Read, see and hear all about it

The newsboy’s call to “read all about it” has faded into memory. The once-iconic television test pattern no longer signals the end of the broadcast day. Even the thud of the newspaper landing on the porch is giving way to a vibrant digital age that combines text, sound and video.

The vast changes marking the evolution of modern media have been compressed into little more than a century and a half. And nowhere has the experimentation, invention and innovation been more dramatic than in Northern California, beginning with the state’s first newspaper and continuing into the era of social media.

In this short video tour, you’ll witness some of the entertaining, powerful and sublime moments in Northern California media history. After your tour, explore the rest of the website to see more of the region’s contributions to the world of print, radio, television and digital communications.

History lives on at SF State television archive

Alex Cherian reviews historical programming. Photo by Jocelyn McMahon-Babalis.

Powerful images and historic events come to life in the San Francisco Bay Area Television Archive. The collection includes more than 4,000 hours of film and video depicting programming produced from 1939 to 2005. See news, documentaries and programs from…

Pioneers of Sportscasting

Old-Time-Microphone

In the early days of sportscasting, the roar of the crowd and the crack of the bat didn’t always come from the ballpark. Dick Meister, a longtime Bay Area journalist, describes how the radio play-by-play sometimes came from creative announcers…

When scoops were king

Paul Avery

Back in the days of epic circulation wars, even non-news could find its way to the top of the front page, promoted in bold type. When the news was big, headlines screamed for months on end as newspapers battled to…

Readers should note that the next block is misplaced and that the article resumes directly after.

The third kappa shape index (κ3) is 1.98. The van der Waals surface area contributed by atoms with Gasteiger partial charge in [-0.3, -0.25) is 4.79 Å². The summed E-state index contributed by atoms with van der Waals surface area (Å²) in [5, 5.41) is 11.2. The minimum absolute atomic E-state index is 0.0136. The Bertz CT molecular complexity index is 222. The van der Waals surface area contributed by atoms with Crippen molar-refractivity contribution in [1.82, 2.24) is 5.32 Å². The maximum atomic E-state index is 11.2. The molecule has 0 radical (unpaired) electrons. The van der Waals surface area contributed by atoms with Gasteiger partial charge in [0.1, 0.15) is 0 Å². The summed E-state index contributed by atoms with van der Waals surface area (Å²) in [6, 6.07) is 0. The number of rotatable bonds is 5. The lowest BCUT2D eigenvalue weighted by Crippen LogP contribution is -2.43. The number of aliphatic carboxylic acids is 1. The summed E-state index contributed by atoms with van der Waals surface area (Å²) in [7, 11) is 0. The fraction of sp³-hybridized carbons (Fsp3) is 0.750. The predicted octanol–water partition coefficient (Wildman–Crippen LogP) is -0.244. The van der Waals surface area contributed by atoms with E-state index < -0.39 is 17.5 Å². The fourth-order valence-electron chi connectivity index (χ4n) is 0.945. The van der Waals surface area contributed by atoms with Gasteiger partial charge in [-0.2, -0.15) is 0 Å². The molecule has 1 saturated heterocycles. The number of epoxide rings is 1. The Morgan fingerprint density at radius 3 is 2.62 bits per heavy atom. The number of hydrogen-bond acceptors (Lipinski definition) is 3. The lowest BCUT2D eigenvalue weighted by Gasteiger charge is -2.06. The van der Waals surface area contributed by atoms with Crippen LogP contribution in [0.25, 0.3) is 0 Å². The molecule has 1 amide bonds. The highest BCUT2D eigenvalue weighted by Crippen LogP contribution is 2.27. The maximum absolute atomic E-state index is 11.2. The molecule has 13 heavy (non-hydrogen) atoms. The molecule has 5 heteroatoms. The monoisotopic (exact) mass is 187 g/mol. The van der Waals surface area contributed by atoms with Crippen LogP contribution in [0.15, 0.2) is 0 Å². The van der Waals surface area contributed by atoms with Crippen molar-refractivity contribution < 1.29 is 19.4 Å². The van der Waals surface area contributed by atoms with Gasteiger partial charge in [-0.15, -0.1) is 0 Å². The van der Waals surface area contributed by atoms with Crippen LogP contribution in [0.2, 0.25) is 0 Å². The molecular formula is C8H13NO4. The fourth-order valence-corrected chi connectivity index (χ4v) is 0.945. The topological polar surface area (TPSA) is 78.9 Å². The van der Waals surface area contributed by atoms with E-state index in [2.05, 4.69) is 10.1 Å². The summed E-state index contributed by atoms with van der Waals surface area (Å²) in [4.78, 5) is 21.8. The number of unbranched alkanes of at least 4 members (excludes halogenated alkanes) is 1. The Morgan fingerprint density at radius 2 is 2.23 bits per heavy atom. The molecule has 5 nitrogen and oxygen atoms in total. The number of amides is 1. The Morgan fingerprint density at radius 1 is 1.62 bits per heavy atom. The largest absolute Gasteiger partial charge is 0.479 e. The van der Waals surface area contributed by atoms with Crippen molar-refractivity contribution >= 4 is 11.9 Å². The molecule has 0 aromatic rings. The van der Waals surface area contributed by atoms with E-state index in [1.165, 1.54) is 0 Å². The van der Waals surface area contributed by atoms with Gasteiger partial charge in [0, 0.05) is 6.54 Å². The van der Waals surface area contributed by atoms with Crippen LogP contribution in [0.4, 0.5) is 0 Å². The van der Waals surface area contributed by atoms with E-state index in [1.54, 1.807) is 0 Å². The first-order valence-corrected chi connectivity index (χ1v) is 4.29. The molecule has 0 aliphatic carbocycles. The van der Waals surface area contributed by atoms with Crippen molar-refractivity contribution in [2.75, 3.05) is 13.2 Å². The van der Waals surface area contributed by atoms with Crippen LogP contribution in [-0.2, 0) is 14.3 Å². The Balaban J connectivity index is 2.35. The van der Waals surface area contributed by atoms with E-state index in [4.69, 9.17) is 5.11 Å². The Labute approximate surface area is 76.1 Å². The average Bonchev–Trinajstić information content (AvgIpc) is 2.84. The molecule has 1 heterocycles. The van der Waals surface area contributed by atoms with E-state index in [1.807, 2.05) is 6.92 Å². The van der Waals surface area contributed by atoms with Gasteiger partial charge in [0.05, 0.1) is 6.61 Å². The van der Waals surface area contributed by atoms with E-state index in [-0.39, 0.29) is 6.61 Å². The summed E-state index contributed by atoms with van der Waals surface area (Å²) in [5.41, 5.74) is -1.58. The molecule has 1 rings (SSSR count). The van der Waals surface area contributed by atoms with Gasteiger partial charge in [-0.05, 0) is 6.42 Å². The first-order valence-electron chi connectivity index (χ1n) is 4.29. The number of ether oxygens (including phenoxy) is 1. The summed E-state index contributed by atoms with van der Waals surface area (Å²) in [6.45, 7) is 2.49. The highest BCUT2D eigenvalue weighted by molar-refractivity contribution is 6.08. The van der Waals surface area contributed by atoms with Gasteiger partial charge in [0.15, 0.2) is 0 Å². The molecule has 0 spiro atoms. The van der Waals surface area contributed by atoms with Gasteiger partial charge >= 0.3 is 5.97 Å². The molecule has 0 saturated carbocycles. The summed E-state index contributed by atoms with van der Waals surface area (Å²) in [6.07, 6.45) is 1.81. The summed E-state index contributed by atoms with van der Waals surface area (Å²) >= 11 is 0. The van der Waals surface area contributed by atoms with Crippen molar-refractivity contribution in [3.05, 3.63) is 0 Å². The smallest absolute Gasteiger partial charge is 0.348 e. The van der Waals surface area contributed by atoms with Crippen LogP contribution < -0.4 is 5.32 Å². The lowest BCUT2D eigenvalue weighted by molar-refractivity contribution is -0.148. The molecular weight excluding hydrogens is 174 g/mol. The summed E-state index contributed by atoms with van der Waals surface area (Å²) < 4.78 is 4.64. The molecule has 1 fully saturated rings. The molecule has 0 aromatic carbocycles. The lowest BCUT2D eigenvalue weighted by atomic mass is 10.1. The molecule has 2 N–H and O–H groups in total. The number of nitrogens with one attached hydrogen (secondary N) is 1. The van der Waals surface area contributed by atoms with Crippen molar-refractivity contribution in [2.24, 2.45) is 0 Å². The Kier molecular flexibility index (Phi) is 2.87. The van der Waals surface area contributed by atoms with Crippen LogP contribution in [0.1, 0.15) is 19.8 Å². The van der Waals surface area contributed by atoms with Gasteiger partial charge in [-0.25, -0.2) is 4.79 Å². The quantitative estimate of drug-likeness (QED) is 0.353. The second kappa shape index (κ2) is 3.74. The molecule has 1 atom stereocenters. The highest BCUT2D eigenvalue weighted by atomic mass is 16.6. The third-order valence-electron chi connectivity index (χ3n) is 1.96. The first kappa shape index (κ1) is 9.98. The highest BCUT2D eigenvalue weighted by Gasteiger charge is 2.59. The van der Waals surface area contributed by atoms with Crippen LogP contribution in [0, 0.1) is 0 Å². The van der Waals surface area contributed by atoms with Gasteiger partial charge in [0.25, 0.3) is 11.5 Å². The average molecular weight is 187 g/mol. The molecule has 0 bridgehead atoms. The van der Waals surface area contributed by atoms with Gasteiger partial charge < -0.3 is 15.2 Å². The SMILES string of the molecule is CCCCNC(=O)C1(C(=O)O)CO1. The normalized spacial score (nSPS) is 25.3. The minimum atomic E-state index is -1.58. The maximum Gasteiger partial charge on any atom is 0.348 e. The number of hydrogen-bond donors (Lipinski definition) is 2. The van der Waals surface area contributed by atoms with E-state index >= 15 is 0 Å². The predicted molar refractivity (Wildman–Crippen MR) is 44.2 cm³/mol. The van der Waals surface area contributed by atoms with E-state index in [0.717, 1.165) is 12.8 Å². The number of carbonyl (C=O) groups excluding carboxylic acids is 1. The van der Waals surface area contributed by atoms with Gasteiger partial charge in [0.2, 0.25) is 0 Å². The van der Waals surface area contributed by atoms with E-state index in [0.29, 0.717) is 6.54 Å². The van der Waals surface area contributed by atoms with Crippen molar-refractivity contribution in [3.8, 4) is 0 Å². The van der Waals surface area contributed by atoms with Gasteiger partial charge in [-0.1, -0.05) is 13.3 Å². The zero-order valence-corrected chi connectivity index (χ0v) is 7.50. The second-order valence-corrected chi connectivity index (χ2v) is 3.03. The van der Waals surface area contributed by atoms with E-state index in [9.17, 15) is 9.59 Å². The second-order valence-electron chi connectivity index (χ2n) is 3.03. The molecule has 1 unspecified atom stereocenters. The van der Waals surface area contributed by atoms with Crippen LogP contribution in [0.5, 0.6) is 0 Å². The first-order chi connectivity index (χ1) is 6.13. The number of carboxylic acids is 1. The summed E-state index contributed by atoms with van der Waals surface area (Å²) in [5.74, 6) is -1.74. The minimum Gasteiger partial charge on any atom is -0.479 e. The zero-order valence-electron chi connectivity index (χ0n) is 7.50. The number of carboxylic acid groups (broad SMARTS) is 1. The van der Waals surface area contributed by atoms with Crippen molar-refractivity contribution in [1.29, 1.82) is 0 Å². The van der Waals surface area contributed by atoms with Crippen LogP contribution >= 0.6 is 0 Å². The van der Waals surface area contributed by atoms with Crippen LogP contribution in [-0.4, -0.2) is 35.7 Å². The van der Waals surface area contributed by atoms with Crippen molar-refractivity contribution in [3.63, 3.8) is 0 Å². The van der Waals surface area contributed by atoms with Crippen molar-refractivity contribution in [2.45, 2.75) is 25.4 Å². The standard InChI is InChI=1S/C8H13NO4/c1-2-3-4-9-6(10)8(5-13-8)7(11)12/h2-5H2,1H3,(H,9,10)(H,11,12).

Recalling Jonestown, Moscone and Milk

Jim Jones

In November 1978 two of the biggest news stories in San Francisco’s history occurred in rapid succession: Jonestown and the assassinations of George Moscone and Harvey Milk. This is a first person report. By James A. Finefrock I awoke before…

The Bay Guardian dies, yet the spirit lives

The final cover

In October 2014, the San Francisco Bay Guardian shut its doors after 48 years of publishing under founder Bruce B. Brugmann’s adage that “It is a newspaper’s duty to print the news and raise hell,” a 19th century motto from…

California’s 1st Paper

californian

The first newspaper in California launched in Monterey on Aug. 15, 1846, with a blockbuster story: news of the declaration of war with Mexico. The paper, named The Californian, was founded by pioneering publishers Dr. Walter Colton and Robert Baylor…

A Giant in Television

philo1

He was little known, yet he changed the world. He often worked alone in his laboratory, yet he battled the Goliath of his time, RCA. His inventions made possible the sublime, educational, inspirational programming that comes directly into our living…

Publishers Hall of Fame

cphf

The California Press Association gives public recognition to outstanding newspaper people of the state, past and present, with the most coveted award being election to the California Newspaper Publishers Hall of Fame. Hall of Fame selections recognize career achievements of…

The Pulitzer Prize

pulitzer

From 1934 through 2010, Northern California publications made their mark by winning the highest honor in newspapers: the Pulitzer Prize. Celebrated court cases, natural disasters, tax frauds, spectacular accidents and amazing photography all provided the material for great journalism.  …